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Do You Hate Motions in Limine As Much as I Do?

Or I should say as much as Magistrate Judge O'Sullivan?
Courts disfavor motions in limine. Id. (citation omitted). “[A]dmissibility questions should be ruled upon as they arise at trial. Accordingly, if evidence is not clearly admissible, evidentiary rulings must be deferred until trial to allow questions of foundation, relevancy, and prejudice to be resolved in context.” Id. (citation omitted)(emphasis in original). “[E]ven if nothing unexpected happens at trial, the district judge is free, in the exercise of sound judicial discretion, to alter a previous in limine ruling.” Luce, 469 U.S. at 41.
So they are basically losers and time-wasters unless it's obviously inadmissable in which case you could move to exclude the evidence with an ore tenus motion at trial anyway.

Ahh, but what about "educating the judge"?

Be careful what you wish for, because you may have educated the judge to deny it again, having already denied it once.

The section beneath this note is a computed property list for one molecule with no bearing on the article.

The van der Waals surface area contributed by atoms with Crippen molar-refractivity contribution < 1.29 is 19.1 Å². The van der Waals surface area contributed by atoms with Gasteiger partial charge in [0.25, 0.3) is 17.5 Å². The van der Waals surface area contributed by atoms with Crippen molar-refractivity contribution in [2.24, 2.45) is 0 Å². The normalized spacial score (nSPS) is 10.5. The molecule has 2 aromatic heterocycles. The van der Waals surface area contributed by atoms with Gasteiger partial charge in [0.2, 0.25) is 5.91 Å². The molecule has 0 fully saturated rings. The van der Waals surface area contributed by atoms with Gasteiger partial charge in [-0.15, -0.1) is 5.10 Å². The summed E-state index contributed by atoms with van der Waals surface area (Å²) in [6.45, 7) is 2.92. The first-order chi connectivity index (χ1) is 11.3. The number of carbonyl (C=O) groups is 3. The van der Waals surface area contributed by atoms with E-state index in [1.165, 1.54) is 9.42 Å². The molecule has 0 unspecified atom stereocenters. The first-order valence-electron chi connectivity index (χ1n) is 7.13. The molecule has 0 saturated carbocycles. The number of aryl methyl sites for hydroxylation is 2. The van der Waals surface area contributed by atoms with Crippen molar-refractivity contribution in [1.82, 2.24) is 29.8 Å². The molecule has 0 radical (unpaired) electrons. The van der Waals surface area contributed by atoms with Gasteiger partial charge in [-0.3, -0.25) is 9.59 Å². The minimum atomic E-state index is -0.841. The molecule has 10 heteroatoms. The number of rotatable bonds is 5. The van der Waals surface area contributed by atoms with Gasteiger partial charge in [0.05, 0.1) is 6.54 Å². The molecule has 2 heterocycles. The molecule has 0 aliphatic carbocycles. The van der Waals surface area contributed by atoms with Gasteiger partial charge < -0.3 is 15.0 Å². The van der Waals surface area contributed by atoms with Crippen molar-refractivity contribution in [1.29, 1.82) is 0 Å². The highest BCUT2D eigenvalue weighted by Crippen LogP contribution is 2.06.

What say you?


  1. True but for criminal practice - the AUSAs love to exclude in limine every little bit of evidence they can. Also, they like to file "Judge, make the defense follow the rules" motions, which are quite annoying.

  2. Judge O'Sullivan misquoted that one citation. It should say, "if evidence is not clearly inadmissible ..."

    They can be worth it, if used judiciously. As the order says, the purpose of them is to give the judge notice and an opportunity to exclude inadmissible evidence that, if it were to be presented at trial, could highly prejudice one party. And just preparing the motion would help you think through the particular evidentiary issue you're facing, which is also a good thing.

    Also, I can think of at least one federal judge who often grants motions in limine.

  3. Good for lawyers bad for judges. You go to trial with 1,000 issues in mind. Eliminating a couple before trial through motions in limine would be helpful. Of course, the judged look at it the opposite way. Judges look at motions in limine as decentralizing the dispute ("Come on guys, don't make we work this week AND next week. Let's just handle all this stuff at once at trial.")

  4. Cases settle as a result of in limine rulings.


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